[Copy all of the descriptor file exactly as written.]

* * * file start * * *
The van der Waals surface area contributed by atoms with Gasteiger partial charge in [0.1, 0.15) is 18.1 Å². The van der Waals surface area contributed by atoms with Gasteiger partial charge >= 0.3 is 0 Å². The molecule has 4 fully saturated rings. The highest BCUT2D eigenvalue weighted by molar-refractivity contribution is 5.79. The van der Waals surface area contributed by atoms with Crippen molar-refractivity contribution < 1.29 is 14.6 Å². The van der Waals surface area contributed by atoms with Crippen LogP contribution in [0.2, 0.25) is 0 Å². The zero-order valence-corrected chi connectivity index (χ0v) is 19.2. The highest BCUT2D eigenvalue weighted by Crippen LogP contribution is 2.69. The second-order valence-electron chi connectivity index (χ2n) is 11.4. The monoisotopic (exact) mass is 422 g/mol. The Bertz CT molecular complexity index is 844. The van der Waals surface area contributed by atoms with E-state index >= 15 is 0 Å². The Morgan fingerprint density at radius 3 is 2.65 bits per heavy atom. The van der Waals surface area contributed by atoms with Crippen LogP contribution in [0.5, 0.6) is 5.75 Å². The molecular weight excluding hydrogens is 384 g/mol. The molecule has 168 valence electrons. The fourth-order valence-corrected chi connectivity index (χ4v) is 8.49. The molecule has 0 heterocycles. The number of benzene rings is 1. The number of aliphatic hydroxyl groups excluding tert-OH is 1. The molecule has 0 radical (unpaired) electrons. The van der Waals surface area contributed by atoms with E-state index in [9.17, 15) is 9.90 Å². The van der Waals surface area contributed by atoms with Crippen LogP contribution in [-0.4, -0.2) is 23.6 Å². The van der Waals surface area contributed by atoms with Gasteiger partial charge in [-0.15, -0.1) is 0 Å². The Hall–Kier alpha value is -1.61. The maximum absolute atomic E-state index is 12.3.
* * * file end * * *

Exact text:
The van der Waals surface area contributed by atoms with Gasteiger partial charge in [0.1, 0.15) is 18.1 Å². The van der Waals surface area contributed by atoms with Gasteiger partial charge >= 0.3 is 0 Å². The molecule has 4 fully saturated rings. The highest BCUT2D eigenvalue weighted by molar-refractivity contribution is 5.79. The van der Waals surface area contributed by atoms with Crippen molar-refractivity contribution < 1.29 is 14.6 Å². The van der Waals surface area contributed by atoms with Crippen LogP contribution in [0.2, 0.25) is 0 Å². The zero-order valence-corrected chi connectivity index (χ0v) is 19.2. The highest BCUT2D eigenvalue weighted by Crippen LogP contribution is 2.69. The second-order valence-electron chi connectivity index (χ2n) is 11.4. The monoisotopic (exact) mass is 422 g/mol. The Bertz CT molecular complexity index is 844. The van der Waals surface area contributed by atoms with E-state index >= 15 is 0 Å². The Morgan fingerprint density at radius 3 is 2.65 bits per heavy atom. The van der Waals surface area contributed by atoms with Crippen LogP contribution in [0.5, 0.6) is 5.75 Å². The molecular weight excluding hydrogens is 384 g/mol. The molecule has 168 valence electrons. The fourth-order valence-corrected chi connectivity index (χ4v) is 8.49. The molecule has 0 heterocycles. The number of benzene rings is 1. The number of aliphatic hydroxyl groups excluding tert-OH is 1. The molecule has 0 radical (unpaired) electrons. The van der Waals surface area contributed by atoms with E-state index in [9.17, 15) is 9.90 Å². The van der Waals surface area contributed by atoms with Crippen LogP contribution in [-0.4, -0.2) is 23.6 Å². The van der Waals surface area contributed by atoms with Gasteiger partial charge in [-0.15, -0.1) is 0 Å². The Hall–Kier alpha value is -1.61. The maximum absolute atomic E-state index is 12.3.